I, and my colleagues at Adaptive Path, are relentlessly focused on providing the best user experiences. We try not to be beholden to any particular approach, dogma, or school of thought. We pick and choose from a variety of approaches to solve problems. Often it means borrowing from our design toolkit, but other times it means utilizing “business thinking” – measurement and analysis obviously have their place. Or it might mean borrowing from “engineering thinking” – obsession with the material nature of the problem.

Each of these forms of thinking have characteristics which, depending on contexts, can be helpful or hindering. What I was trying to do in that post is show that the design approach is not an absolute good, and it shouldn’t be adopted unquestioningly.


Designers have spent a long time focusing on the wrong thing, or, perhaps more fairly, on the inconsequential thing. My post on the Dark Side of Design Thinking, and my other criticisms of designers are to shine a light on the behaviors and expressions of designers that have lead to their marginalization.

You would be right in saying my empathy is not with designers. I think that’s a very limited expression of empathy. My empathy, my voice advocacy, is with all those who want to Do Right and are struggling against external forces. Whether it’s Do Right By Themselves or Do Right By Their Organization or Do Right By Their Customers/Clients/Users/Constituents.

I work as a designer and I engage with the design community because I see design as a powerful tool for Doing Right.


Ever since I’ve worked closely with designers, I’ve witnessed their self-proclaimed victimization. In my experience, designers are victims not of the actions of others, but of themselves. They have let others come and define their roles for them, dutifully accepting requirements, iterating on whims, and then bitching about it over beers after work.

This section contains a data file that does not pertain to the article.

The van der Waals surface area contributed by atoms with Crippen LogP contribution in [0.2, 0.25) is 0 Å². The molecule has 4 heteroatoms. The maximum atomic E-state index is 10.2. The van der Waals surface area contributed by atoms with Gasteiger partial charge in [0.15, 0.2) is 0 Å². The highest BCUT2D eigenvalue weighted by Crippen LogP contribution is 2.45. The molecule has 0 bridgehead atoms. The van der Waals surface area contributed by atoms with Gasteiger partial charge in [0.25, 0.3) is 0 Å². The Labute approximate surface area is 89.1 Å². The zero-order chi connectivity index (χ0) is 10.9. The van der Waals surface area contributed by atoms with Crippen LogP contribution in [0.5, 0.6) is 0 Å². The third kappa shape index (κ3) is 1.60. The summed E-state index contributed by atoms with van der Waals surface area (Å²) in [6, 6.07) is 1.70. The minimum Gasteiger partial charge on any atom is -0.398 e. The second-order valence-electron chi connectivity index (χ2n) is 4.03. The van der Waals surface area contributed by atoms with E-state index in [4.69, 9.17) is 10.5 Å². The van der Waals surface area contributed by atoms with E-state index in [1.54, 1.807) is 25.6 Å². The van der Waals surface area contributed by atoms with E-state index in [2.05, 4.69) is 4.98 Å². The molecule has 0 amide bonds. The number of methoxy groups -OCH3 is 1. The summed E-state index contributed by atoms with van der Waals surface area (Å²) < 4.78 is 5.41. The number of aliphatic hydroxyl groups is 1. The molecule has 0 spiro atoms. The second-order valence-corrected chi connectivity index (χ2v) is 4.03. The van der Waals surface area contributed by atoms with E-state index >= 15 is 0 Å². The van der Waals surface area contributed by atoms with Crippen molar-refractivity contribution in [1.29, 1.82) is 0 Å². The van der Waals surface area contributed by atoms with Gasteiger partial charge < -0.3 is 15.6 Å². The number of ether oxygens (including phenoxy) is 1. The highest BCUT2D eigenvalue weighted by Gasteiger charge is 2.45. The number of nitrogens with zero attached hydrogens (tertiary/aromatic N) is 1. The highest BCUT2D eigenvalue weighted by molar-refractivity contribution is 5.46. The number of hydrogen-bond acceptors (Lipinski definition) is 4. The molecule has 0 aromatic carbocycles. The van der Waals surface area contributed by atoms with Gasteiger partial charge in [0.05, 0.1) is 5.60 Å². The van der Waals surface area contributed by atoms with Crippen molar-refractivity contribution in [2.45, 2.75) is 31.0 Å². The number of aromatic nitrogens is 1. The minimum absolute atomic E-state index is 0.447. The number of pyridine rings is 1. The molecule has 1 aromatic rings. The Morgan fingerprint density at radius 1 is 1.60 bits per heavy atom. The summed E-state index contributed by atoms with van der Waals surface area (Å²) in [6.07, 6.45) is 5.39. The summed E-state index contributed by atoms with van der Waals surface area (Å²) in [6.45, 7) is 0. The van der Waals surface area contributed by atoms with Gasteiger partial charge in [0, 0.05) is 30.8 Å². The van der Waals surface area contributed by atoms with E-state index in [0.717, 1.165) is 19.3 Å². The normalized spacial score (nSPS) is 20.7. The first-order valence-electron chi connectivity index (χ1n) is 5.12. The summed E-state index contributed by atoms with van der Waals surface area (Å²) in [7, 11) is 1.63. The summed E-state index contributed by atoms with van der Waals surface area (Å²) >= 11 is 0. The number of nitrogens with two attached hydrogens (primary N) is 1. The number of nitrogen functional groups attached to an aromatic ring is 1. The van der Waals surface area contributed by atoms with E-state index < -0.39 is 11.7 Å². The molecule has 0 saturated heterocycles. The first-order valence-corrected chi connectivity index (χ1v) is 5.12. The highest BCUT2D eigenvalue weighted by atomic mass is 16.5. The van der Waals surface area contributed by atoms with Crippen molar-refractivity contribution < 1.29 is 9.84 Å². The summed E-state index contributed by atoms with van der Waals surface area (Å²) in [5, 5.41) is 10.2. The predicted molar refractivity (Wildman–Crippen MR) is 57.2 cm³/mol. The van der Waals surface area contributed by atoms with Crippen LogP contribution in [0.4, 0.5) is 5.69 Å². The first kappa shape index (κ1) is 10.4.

I argue that designers need to stand up and define their own work. Make their voices heard throughout the product development processes. Demonstrate that their contributions go deeper than form, to the core of the product (and business) itself. To be willing to be held accountable for their work – to accept the risk and reward given their non-designer colleagues, to be lauded for their successes and chastised for their failures. When that happens, we’ll see designers sitting in their rightful place alongside other leaders of business, society, academia, politics, appropriately influencing matters across a range of concerns.

It’s my blog, and I’ll bitch if I want to.

Would you follow this man’s lead?

Being a Warrior fan is a remarkably trying experience. One thing that I don’t understand is why the fans and the media aren’t calling for Coach Montgomery to be fired. I just watched an ESPN bit on Byron Scott and the great work he’s done with a young Hornets team, a team that not only is raw, but physically displaced, a team likely to go to the playoffs this year.